In 2011, John Colyer was primed for adventure. He’d recently returned to riding on a BMW 1200GS. Talking with Rene at the Calgary Motorcycle Show sparked an interest for Africa. Reading The University of Gravel Roads and watching videos like The Long Way Down only fueled the fire.
A dream without action remains a dream. After reading about a Renedian tour for fans of Motorcycle Mojo Magazine the following year, he decided to act. Wanting to spend more time in Africa than the trip was offering, he discussed his options with Rene. It just so happened that a new 21-day trip from Victoria Falls to Zimbabwe, Botswana, Namibia, and back to Cape Town, South Africa was being planned and there was an opportunity to test it out. He signed up.
John also decided to arrive early and take in several side trips around Victoria Falls, all arranged through Renedian Adventures. He found it a great way to get acclimatized to the country, climate, and culture before hopping on a motorcycle.
“Money I can earn any time,” says John. “The memories I get from these kinds of experiences last forever and they’re priceless.”
So even before he set out on the formal part of the tour, he’d walked with lions, flown in a helicopter over Victoria Falls and the Okavanga Delta, and white-water rafted on the Zambezi River
Then the fun really began. “Every single place we went had something special, loving and unique about it,” recalls John. “On the second day, we were in Botswana, staying in an eco-lodge. We’d been in the bush with a guide who’d shown us plants from which traditional medicines were derived. Off in the distance we could see zebras, gazelles, giraffes, and occasionally elephants. The walk was followed by an unguided canoe paddle—on a river in Africa—paddling, just like you would in Alberta! Except you’re passing crocodiles, zebras, antelopes, and water buffalo. It was surreal. I never would have thought I’d be canoeing without a guide, down a river in Africa.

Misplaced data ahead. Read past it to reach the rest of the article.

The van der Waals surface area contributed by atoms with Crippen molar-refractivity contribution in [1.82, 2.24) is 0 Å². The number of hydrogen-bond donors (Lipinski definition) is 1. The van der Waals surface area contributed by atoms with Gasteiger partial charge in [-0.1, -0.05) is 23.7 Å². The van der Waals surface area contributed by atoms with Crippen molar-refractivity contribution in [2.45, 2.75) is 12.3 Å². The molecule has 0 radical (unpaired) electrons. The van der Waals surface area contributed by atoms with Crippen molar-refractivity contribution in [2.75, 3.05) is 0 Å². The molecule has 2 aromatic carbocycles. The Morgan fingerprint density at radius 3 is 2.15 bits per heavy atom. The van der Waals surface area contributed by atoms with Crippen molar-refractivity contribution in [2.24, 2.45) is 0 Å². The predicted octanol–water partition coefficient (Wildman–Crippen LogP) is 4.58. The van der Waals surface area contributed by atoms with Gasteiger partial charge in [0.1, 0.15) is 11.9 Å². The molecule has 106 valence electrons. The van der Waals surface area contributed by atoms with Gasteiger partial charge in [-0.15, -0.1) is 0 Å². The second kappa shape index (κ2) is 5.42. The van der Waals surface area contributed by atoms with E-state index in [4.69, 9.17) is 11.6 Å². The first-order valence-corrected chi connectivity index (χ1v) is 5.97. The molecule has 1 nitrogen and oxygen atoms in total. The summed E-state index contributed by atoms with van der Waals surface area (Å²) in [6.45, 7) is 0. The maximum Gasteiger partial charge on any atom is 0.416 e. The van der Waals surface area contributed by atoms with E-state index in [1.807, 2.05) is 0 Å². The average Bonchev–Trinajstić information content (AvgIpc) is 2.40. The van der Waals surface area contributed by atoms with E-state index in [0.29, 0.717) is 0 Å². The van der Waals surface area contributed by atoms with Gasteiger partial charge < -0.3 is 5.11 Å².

A pilot trip with a small group presents spontaneous opportunities not routinely built into other tours. Observing a rhino tagging mission in Namibia’s Etosha National Park, led by biologists and veterinarians to combat poaching was one such adventure. John even got to touch a rhino, whose hide “was like a chamois, but a little tougher, covered with very fine hairs.”
Everything they ate was really good. Game lodges served kudu, zebra, eland, and other game animals. They also had pizza, and even sushi. Breakfast was typically eggs, bacon, sausages, yogurts, fresh fruits, and cereals. Often they’d relax at the side of the road over a lunch of meats, cheeses, breads, and salads—in the middle of Africa.
John would go back, “in a heartbeat.” It was an exceptional experience. Learn more about Victoria Falls to Cape Town Safari.
Photo credits: John Colyer